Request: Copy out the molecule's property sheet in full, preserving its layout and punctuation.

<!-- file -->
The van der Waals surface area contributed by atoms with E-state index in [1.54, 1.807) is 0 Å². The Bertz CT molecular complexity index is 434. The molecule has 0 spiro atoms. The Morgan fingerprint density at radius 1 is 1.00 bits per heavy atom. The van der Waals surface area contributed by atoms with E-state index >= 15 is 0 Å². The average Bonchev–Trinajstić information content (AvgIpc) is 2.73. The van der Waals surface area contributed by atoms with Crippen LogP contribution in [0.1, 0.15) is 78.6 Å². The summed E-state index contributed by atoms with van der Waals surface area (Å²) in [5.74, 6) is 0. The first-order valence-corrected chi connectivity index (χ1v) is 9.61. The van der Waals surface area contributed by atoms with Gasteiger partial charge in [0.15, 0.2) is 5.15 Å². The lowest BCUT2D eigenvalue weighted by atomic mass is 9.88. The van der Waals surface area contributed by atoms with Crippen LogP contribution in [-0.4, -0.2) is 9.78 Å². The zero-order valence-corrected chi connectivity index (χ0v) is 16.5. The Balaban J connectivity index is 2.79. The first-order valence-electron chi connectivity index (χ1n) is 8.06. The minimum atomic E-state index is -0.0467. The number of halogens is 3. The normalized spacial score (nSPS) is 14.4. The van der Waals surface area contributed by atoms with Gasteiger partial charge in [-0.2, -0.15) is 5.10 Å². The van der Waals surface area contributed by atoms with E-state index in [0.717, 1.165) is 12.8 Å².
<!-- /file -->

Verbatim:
The van der Waals surface area contributed by atoms with E-state index in [1.54, 1.807) is 0 Å². The Bertz CT molecular complexity index is 434. The molecule has 0 spiro atoms. The Morgan fingerprint density at radius 1 is 1.00 bits per heavy atom. The van der Waals surface area contributed by atoms with E-state index >= 15 is 0 Å². The average Bonchev–Trinajstić information content (AvgIpc) is 2.73. The van der Waals surface area contributed by atoms with Crippen LogP contribution in [0.1, 0.15) is 78.6 Å². The summed E-state index contributed by atoms with van der Waals surface area (Å²) in [5.74, 6) is 0. The first-order valence-corrected chi connectivity index (χ1v) is 9.61. The van der Waals surface area contributed by atoms with Gasteiger partial charge in [0.15, 0.2) is 5.15 Å². The lowest BCUT2D eigenvalue weighted by atomic mass is 9.88. The van der Waals surface area contributed by atoms with Crippen LogP contribution in [-0.4, -0.2) is 9.78 Å². The zero-order valence-corrected chi connectivity index (χ0v) is 16.5. The Balaban J connectivity index is 2.79. The first-order valence-electron chi connectivity index (χ1n) is 8.06. The minimum atomic E-state index is -0.0467. The number of halogens is 3. The normalized spacial score (nSPS) is 14.4. The van der Waals surface area contributed by atoms with Gasteiger partial charge in [-0.2, -0.15) is 5.10 Å². The van der Waals surface area contributed by atoms with E-state index in [0.717, 1.165) is 12.8 Å².